Blue-Saunders/Saunders Family

Ajai’s husband and Anise’s father, John, died in 2015. In addition to grieving for John, the two have suffered a number of secondary losses that were brought on by his death. Anise has struggled with the sudden move to a new home as a result of their change in financial circumstances and Ajai has been disappointed by the response of her faith community.

AJAI: My husband.

ANISE: My dad.

AJAI: Throughout my life, I have lost my father, my mother, my brother, my sister and my granddaughter. When my husband died in 2015, that took the life out of me, and that really showed me, oh, this grief is something that can carry you and be a part of your life a long time. John’s death was like, half of me leaving. The covenant partner that I shared 23 years with hopes and dreams and plans and all those things was gone, and I did not realize how different that was from the other griefs that I experienced. The grief I have with John was so deep and so unnerving, it wrapped my life. Now you’re left by yourself with your daughter, and how do we live, what do we do and how do we make this happen and work?

ANISE: I just wish that he was still here. 2015 was too soon for him to leave, I was sad a lot, my heart was broken.

AJAI: I really miss John’s physical presence. I miss his hugs. I miss him being around. I experienced a complete void in my existence almost, because we had the kind of relationship that I worked full time, he was retired he stayed at home, and did a lot of things at home and so he wasn’t there to do those things and so, I then had to try to find work that suited me, having flexible hours and being available for Anise.

ANISE: I don’t look at pictures of him, I did a long time ago but, it’s not the same.

AJAI: As a person of faith, I went to the Bible to discover God’s word. And one thing He said was, I will always take care of widows and orphans. So I expected, people to come by to bring casseroles to call on us, and that didn’t happen. So I realize that people who I was counting on, weren’t going to be there. And it is not because they didn’t care, they couldn’t carry the weight for me. They couldn’t carry this burden for me. They didn’t understand what happened why I changed, and the person that I was before, I will never be again.

ANISE: I was mad at God. I didn't want my dad to leave, I didn’t want my dad to go. So I always have to tell myself, have faith cause it’s gonna get better, when it isn’t getting better, but I have to tell myself it is.

AJAI: I know that there are people who would want to know why someone like me, after three or four years of having lost my husband, hasn’t gotten over it. Why would I even do this interview, since it’s been so long ago. I thought this was important, so that people would understand grief and they would understand that it never goes away. You learn to live with the grief. The grief experience becomes softer to you. But you don’t ever, get over it.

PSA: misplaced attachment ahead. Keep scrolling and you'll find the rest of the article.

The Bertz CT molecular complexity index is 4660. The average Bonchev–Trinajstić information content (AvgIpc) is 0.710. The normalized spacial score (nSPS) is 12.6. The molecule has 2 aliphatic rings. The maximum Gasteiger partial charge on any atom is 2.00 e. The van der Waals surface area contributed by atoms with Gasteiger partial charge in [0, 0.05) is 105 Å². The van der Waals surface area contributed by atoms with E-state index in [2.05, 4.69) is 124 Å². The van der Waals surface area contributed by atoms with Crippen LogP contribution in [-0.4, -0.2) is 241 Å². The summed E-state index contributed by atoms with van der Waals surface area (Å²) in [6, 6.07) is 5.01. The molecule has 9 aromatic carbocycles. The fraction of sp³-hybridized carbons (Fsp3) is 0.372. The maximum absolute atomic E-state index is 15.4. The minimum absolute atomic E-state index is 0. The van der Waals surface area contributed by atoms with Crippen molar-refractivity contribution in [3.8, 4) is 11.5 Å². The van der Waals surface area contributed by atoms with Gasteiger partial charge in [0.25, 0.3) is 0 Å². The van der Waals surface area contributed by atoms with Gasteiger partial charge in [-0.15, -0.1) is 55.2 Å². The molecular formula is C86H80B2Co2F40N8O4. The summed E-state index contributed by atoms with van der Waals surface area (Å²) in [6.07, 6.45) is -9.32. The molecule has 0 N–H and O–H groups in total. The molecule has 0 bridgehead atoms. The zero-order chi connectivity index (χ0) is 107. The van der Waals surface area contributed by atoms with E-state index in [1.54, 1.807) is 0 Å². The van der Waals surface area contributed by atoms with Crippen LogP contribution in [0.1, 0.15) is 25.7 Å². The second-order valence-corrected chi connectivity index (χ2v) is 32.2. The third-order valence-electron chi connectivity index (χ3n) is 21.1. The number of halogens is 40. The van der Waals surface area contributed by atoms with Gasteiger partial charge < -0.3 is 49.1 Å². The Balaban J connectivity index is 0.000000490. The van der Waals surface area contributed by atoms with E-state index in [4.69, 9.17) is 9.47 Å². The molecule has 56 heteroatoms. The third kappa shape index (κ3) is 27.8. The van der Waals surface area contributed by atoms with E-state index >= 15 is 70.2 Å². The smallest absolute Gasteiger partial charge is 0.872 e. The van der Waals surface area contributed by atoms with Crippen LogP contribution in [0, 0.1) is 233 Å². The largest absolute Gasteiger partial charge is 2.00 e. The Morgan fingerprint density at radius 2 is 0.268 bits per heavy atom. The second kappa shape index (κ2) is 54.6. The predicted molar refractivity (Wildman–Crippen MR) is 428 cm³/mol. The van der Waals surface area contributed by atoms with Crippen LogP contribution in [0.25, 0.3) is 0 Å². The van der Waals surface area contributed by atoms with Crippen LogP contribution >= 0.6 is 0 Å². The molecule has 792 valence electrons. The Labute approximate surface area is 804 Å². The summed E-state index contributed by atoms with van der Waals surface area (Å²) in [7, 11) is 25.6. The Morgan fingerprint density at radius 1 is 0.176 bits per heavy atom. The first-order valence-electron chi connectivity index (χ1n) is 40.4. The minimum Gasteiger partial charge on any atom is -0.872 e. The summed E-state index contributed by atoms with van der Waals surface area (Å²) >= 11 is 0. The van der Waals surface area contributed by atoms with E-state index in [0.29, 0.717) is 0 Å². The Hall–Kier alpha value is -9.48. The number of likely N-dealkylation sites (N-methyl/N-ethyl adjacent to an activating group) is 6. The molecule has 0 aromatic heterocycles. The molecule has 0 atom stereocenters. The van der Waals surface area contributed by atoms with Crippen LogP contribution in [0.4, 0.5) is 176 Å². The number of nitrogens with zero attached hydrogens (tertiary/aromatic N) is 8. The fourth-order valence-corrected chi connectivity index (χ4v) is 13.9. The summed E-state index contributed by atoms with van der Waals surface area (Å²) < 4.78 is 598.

Play Video placeholderAjai Blue-Saunders: Faith and Grief

I think a misunderstanding of the faith community is that they won’t allow people to experience grief because then it puts a burden on them to not feel. It puts a burden on people who are grieving to have this false persona of, I got it all together. The fact that I know where John is, I believe in life ever after. I believe that there is a heaven. I believe that he is in heaven. That reassures me of where he is and it reassures me that as a child of God, I’ll see him again. So that’s comforting. That in no way minimizes my grief experience because the grief experience is loss. It’s not about, it’s not about hereafter and heaven, it’s you...It’s a person experiencing something missing from their life. And in that experience, all the things that that you miss from your life, they’re not there

Play Video placeholderAjai Blue-Saunders: Hugs

You know when someone leaves you, when someone’s not there. When someone dies. When John left he was no longer there, there’s a physical emptiness that you have. You no longer have their hugs. So I missed just the hugs. I missed just touching, I missed just someone’s feeling. You actually miss a man's presence. So I have a couple brothers at church who are ushers, who whenever they see me they come to me and they gave me the biggest hugs. And I just appreciate that so much because I don’t get that. I don’t get those big men hugs, you know that just makes my day. It just makes my day.

Play Video placeholderAjai Blue-Saunders: The Ministry of Presence

What I have found is that the best thing someone could do is just to be there. Just say I’m coming over. And they come over and they just sit with you. It’s called the Ministry of presence. Just being there, allowing the person who is grieving, allowing me to just talk about things I want to talk about. Not having the answer to fix it, not trying to solve everything that is going on, but just being there. So the Ministry of presence is just having people who don’t want to fix you. Don’t want to make it better because they know they can’t. But, but they just want to stand alongside you. To just be there for each other. Yeah. That’s good. The Ministry of presence.

Play Video placeholderAjai Blue-Saunders: Identity

The person that I was before I would never be again. I would never be her again. The lightness of the world that I had, the lightness of just being able to do what you want to do and travel and be independent, I don’t have that world anymore. I was once a wife and I’m not a wife anymore, I’m a widow.

Ajai Blue-Saunders silhouetted in front of a church service with stylized purple and blue lighting in the background
An old photo of Ajai Blue-Saunders and her husband John rests on a table near a book titled, A Widow's Journey
Anise Saunders sits at her kitchen table drawing with a box full of Sharpie markers next to her.

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